Getting to Know the Neighbours
By Pat McKrill
“Throughout your life, your skin will change constantly – in fact, it will regenerate itself approximately every 27 days.” Source – you guessed it – Google. No, it’s not fake news, it’s true, give or take a few days.
I’ve always believed that the period was 7 weeks, nevertheless, it is a fact that we humans frequently change our outer layer of skin (epidermis), probably not something you’d want to think about while eating your bowl of Corn Flakes. We must look like moving snowflake machines as we walk around. Scary.
Many creatures in nature, eg snakes, spiders, chameleons and frogs, also change theirs during their lifetimes, mostly because of growth but not always, and there’s a difference. They do it in one deliberate movement. A bit like us removing a complete all-covering garment – lumps and bumps included – in one movement. Very scary.
The outer skin of a snake is comprised of hard, variously designed blocks – referred to as scales – integral to the full skin cover, and they are not as such, individually removable scales, as are those of a fish. They’re designed to provide protection and functionality. The dorsal (upper body) scales provide protection against weather, damage, attack by other creatures etc and the ventral (stomach) scales also assist with locomotion.
Some scales have additional beneficial design modifications that assist with specific tasks. The clear, round scales covering the eyes are included in this skin “coverall”, and they too are shed during skin changes.
As the snake grows, the skin between each scale block, referred to as the interstitial skin, which is more often than not a different colour, becomes more noticeable. This is sometimes used to warn off attackers, and Boomslang and Vine snakes under attack, will expand the throat area to expose their brightly coloured skin as a defense. Mozambique spitting cobras have black interstitial skin, a useful diagnostic when trying to identify a mystery snake – before it spits at you.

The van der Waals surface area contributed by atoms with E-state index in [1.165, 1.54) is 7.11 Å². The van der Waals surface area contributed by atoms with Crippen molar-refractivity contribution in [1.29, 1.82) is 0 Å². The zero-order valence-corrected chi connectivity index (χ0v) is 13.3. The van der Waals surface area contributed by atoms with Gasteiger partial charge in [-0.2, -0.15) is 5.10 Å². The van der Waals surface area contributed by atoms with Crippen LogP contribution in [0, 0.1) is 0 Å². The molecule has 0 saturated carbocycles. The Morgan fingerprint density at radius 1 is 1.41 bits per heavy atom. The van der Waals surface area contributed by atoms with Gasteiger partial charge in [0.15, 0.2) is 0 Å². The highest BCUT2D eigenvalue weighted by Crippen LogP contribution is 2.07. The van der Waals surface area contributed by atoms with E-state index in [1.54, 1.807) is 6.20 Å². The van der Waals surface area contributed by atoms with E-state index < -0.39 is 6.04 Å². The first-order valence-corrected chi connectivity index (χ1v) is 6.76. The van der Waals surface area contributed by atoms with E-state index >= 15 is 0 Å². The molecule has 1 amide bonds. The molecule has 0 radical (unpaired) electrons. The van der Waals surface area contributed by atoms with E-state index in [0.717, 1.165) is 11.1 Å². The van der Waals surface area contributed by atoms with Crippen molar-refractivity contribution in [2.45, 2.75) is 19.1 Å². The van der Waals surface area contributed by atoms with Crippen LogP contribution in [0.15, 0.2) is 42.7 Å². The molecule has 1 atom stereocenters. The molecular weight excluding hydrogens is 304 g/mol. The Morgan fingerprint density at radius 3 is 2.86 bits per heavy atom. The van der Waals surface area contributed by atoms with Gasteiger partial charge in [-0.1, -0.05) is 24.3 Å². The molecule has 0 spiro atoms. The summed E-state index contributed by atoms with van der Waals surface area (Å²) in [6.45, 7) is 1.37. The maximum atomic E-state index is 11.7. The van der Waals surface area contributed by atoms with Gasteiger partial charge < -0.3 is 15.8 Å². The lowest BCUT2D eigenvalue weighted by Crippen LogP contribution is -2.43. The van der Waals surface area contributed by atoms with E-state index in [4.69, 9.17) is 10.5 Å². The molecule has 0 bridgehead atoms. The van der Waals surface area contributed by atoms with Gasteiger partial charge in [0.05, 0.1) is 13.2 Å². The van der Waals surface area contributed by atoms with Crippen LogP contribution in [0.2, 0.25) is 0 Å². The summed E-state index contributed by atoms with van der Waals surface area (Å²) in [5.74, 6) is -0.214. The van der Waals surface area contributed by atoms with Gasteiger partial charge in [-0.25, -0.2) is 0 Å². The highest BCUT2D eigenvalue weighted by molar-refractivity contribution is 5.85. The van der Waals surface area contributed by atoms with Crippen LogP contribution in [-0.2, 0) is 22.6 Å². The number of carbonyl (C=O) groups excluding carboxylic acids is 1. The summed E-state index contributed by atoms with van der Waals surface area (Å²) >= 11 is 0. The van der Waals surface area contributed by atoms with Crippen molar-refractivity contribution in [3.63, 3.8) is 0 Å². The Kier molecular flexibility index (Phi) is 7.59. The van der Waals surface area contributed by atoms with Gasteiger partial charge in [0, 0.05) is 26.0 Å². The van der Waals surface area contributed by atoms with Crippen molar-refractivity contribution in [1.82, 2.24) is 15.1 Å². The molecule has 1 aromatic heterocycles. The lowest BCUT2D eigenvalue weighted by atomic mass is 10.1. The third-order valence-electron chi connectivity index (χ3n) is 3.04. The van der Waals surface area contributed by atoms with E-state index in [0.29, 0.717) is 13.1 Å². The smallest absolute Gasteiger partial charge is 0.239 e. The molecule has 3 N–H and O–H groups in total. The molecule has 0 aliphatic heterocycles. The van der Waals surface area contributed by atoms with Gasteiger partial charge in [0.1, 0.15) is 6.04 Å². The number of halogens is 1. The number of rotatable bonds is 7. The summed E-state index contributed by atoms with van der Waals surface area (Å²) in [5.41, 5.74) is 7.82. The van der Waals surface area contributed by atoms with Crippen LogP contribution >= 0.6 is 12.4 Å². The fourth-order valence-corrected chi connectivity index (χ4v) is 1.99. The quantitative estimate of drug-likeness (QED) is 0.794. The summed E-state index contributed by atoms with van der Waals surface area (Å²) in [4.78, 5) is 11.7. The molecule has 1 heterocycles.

An expended shed skin will be longer than its previous owner, so don’t stress if you find one draped over the rafters – you can take about 20% off before you run screaming down the road.
When the time comes to change skin, an oil, exuded between the coloured-body skin and the transparent epidermis, will separate the two layers, causing the body colour to become more dull or blueish, similarly, it will go into the area between the fixed eye cover and the scale, making the eyes look grey or blue, leading to what is known as “the blue”.
Vision and sensitivity
At this point, the snake has problems with vision and sensitivity, and will often go into hiding. When ready, it will rub the nose against an object that can split the skin, and within a short space of time, will exit the old skin, leaving behind its calling card.
I must thank one of our readers, Mike, for sparking this article, with a photo of a shed snake skin he found.
Pat McKrill is a long-time contributor to The Meander Chronicle. His column is sub-titled “Working together towards a peaceful co-existence with snakes.”
Contact Pat: Cell: 0833036958; email firstname.lastname@example.org